By Anna Bahney, CNN Business

RALEIGH – Even as home prices have skyrocketed during the pandemic, homeownership continues to grow. But the rate of home buying has not increased at the same pace for all Americans, according to a new report from the National Association of Realtors.

More Americans own a home now than in any year following the Great Recession, with the US homeownership rate climbing to 65.5% in 2020, according to NAR. That’s up 1.3% from 2019, the largest annual increase on record.

But Black homeownership, at 43.4%, remains lower than it was a decade ago. And it is nearly 30 percentage points behind the White homeownership rate of 72.1%. Meanwhile, the Hispanic homeownership rate rose to an all-time high, reaching over 50% for the first time, and the Asian homeownership rate is 61.7%.

“Housing affordability and low inventory has made it even more challenging for all buyers to enter into homeownership, but even more so for Black Americans,” said Jessica Lautz, NAR vice president of demographics and behavioral insights.

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The disparities highlight the challenges that minority home buyers face, said Lautz.

“Today, homeownership is the principal source of wealth creation for most American households,” said Marcia L. Fudge, Secretary of the Department of Housing and Urban Development, in a statement. “Unfortunately, NAR’s report confirms that Black Americans are being locked out of homeownership opportunities at an even higher rate than a decade ago.”

Secretary Fudge added: “It is critical that we bridge the racial homeownership gap with intentional solutions that recognize both the persistent history of discrimination and inequity, and the current crisis of housing affordability.”

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Who can afford to buy

The ability to afford a home has gotten much more difficult during the pandemic for entry-level buyers, NAR found.

Since 2019, home prices have spiked 30% — or an average of about $80,000 for a typical home. Meanwhile, housing inventory has declined to under one million units available for sale. And about half of those homes are only affordable to households with at least $100,000 in annual income, the report found.

While households earning more than $100,000 a year include nearly half of all Asian households and 35% of White households, only 25% of Hispanic households earn that much and just 20% of Black households do.

The states that are most affordable for Black households to purchase a home are Maryland, West Virginia, Kansas, Ohio and Indiana, according to an NAR analysis based on income levels and availability of homes. The least affordable states for Black households are Utah, Oregon, California, Nevada and Rhode Island.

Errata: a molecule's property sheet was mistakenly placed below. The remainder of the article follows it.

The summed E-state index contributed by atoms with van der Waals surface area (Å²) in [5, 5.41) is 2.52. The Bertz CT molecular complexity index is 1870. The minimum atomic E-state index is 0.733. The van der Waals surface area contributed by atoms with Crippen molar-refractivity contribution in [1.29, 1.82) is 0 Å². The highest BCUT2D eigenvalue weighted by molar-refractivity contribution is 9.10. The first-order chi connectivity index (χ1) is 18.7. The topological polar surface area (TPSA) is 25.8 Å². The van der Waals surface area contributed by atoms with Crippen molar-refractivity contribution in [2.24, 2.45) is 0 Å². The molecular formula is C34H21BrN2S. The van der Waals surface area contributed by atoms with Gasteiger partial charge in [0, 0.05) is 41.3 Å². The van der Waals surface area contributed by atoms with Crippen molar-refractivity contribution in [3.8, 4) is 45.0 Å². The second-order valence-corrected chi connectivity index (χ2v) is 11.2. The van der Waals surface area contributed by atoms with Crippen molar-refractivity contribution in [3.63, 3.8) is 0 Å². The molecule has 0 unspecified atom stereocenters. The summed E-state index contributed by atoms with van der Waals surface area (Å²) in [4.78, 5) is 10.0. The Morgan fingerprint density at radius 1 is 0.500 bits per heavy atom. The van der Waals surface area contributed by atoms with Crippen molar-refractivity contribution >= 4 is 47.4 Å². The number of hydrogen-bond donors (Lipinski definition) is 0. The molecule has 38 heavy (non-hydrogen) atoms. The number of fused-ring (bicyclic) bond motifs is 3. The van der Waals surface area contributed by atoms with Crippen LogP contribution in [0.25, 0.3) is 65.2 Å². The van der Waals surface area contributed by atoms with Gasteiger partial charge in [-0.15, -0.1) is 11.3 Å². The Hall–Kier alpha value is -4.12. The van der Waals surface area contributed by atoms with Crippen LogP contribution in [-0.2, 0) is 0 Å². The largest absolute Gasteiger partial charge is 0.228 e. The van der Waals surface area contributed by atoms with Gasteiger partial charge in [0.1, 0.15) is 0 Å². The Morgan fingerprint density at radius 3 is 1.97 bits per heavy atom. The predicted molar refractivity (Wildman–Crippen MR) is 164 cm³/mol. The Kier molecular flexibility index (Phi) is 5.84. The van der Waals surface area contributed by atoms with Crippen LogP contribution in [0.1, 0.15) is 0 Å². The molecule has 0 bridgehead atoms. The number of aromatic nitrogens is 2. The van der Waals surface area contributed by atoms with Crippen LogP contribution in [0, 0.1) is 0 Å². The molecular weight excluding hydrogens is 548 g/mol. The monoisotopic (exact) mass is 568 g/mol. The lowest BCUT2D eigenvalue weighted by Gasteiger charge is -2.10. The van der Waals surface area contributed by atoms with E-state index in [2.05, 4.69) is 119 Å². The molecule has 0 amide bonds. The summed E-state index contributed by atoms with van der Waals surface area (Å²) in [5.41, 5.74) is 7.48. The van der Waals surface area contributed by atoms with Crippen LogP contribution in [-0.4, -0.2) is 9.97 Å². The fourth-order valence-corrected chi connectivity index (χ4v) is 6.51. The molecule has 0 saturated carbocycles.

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Serious obstacles

In addition to purchasing homes at a lower rate, Black and Hispanic home buyers face serious obstacles along the road to homeownership.

Black and Hispanic Americans report being rejected for mortgages at a higher rate than their White and Asian peers and Black Americans report higher incidence of discrimination in a real estate transaction, according to NAR.

Black households are also the most likely of any group of homebuyers to be weighed down with student loan debt, which can prevent prospective home buyers from saving for a down payment. The 41% of Black households with student debt is more than twice that of Asian households at 18% and nearly twice that of White households at 22%, while 26% of Hispanic households have student debt.

The amount of student loan debt tends to be larger for Black Americans, too, with a median debt balance of $45,000, greater than that of Hispanic households at $35,500, White households at $30,000, and Asian households at $24,400, according to the report.

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Savings and wealth

Black households also face an outsized challenge in saving to buy a home since half of Black renter households are cost burdened, spending more than 30% of their income on rent. In addition, 28% are “severely cost burdened” and pay half or more of their income on rent.

“Black households not only spend a bigger portion of their income on rent, but they are also more likely to hold student debt and have higher balances,” Lautz said. “This makes it difficult for Black households to save for a down payment and as a result, they often use their 401(k) or retirement savings to enter homeownership.”

Black Americans and Hispanic Americans were at least twice as likely as White Americans to tap into their 401(k) or pension funds as a down payment source for a home purchase, according to NAR.

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Closing the gap

A consortium of housing groups, including NAR, has created the Black Homeownership Collaborative, which aims to increase Black homeownership by 3 million households by 2030. Recommendations to achieve this include improvements in homeownership counseling and down payment assistance, credit and mortgage products for underserved and excluded populations, and expanding the number of affordable homes.

According to the group, bringing the rate of Black homeownership up to that of White Americans would require increasing the number of existing Black homeowners by 72% or roughly 5 million.

Separately, HUD established an interagency task force on bias in the appraisal industry and launched a homebuyer assistance program, which provides funding to states to support sustainable homeownership.

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